Assessment of ‘Global Trends’  

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THIS year’s ‘Global Trends’ report by the US National Intelligence Council (NIC),  designed to help policymakers and citizens anticipate the economic, environmental, technological and demographic forces that are likely to shape the world through the next 20 years, contains two important assessments relating to the South Asian region and Pakistan.

It apprehends “India and Pakistan may stumble into a large-scale war neither side wants, especially following a terrorist attack that the Indian government judges to be significant” besides making projections that Pakistan is set to become the world’s 23rd biggest economy by 2040 based on its predicted gross domestic product (GDP) rank which currently sits at 39th position.

Despite the fact that the factors enumerated in the report to form the basis for a full-scale war between Pakistan and India have a New Delhi tilt, the apprehension is realistic and should serve as an eye-opener for policy and decision-makers in Pakistan.

The wording of the report, which says “the ability of some militant outfits to conduct attacks, New Delhi’s resolve to retaliate against Islamabad after such an attack, and Islamabad’s determination to defend itself are likely to persist and may increase in the next five years” seems to have been borrowed from Indian narrative on the issue of terrorism and the so-called hot-pursuit.

This is despite the fact that Pakistan has taken comprehensive measures to check and dismantle all sorts of terrorist outfits and the bogey of terrorism is being used by New Delhi just to malign Islamabad and discredit the legitimate struggle of Kashmiris for their inalienable right of self-determination.

India used similar excuses in 2019 to carry out aggression against Pakistan on the pretext of Pulwama attack and got a befitting response, which sent a categorical message both to India and the international community that Pakistan would not sit idly if its sovereignty and territorial integrity was violated.

Unfortunately, there is a tendency in India to use Pakistan Card to divert attention of the people as well as the world community from domestic failures of the Government there and trampling of fundamental rights of the minorities in the Hindu-dominated country.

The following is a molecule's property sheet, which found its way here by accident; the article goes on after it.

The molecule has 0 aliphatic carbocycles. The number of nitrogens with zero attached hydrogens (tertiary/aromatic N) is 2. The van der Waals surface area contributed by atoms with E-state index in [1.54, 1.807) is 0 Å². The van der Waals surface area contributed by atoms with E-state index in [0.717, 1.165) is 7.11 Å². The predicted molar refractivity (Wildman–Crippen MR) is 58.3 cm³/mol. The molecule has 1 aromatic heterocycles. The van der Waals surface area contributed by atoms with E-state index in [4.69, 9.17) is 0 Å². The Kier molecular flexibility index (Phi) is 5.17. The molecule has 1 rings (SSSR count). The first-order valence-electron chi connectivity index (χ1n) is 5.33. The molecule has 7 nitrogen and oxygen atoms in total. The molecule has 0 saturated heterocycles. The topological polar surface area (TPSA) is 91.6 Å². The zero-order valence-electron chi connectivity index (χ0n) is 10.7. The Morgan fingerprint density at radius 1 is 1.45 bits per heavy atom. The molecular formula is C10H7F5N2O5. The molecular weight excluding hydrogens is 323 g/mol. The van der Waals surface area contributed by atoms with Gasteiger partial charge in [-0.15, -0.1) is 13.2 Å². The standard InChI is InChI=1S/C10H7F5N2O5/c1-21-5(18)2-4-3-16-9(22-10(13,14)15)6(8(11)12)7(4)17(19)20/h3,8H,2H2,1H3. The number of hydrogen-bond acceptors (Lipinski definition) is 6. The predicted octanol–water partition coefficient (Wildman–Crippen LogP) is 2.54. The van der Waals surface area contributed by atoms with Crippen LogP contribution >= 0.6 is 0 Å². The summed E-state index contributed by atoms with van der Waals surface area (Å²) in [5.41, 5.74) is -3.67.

The report has indirectly acknowledged the importance of deterrence in South Asia as it emphasizes “miscalculation by both governments could prompt a breakdown in the deterrence that has restricted conflict to levels each side judges it can manage.”

Pakistan has long been arguing that its nuclear programme is serving as deterrence for peace in the region and it is encouraging that there is growing realization about the importance of this deterrence among the international community.

One expects the US policy-makers would discard forever their discriminatory approach to the issue of nuclear capabilities in the region under which the US has been showering all sorts of cooperation and technologies to India while pressurizing Pakistan to roll back or cap its nuclear programme despite the fact that deterrence needs to be constantly upgraded to make it relevant to the ground realities.

Interestingly, fear of full-scale wars are being expressed at a time when Pakistan is overzealous in engaging India in a process of meaningful dialogue to address root causes of conflict and tension in the region.

In continuation of a series of peace overtures, Pakistan Foreign Office, on Thursday, once again offered result-oriented talks to India for a solution to the contentious issues including the core issue of Indian Illegally Occupied Jammu and Kashmir (IIOJ&K).

Its spokesperson did not rule out Indian Prime Minister Narendra Modi’s visit to Pakistan to attend the SAARC Summit if it was held in October and said Pakistan would be happy to host him.

Pakistan’s constant push for talks with India is perplexing as there is no indication as yet that New Delhi was willing to reciprocate.

Pakistan has had bitter experience of talks with India as the process has always been used by New Delhi to shield its illegal actions and policies and gain time to consolidate its illegitimate gains.

There is no doubt, the two countries must make concerted efforts to improve ties but one way traffic would not yield any positive impact on the overall environment in the region.

As for assessment about Pakistan becoming 23rd big economy by 2040, it speaks volumes about the potential of the country but for that to happen political stability, peaceful environment and continuation of policies are a must.

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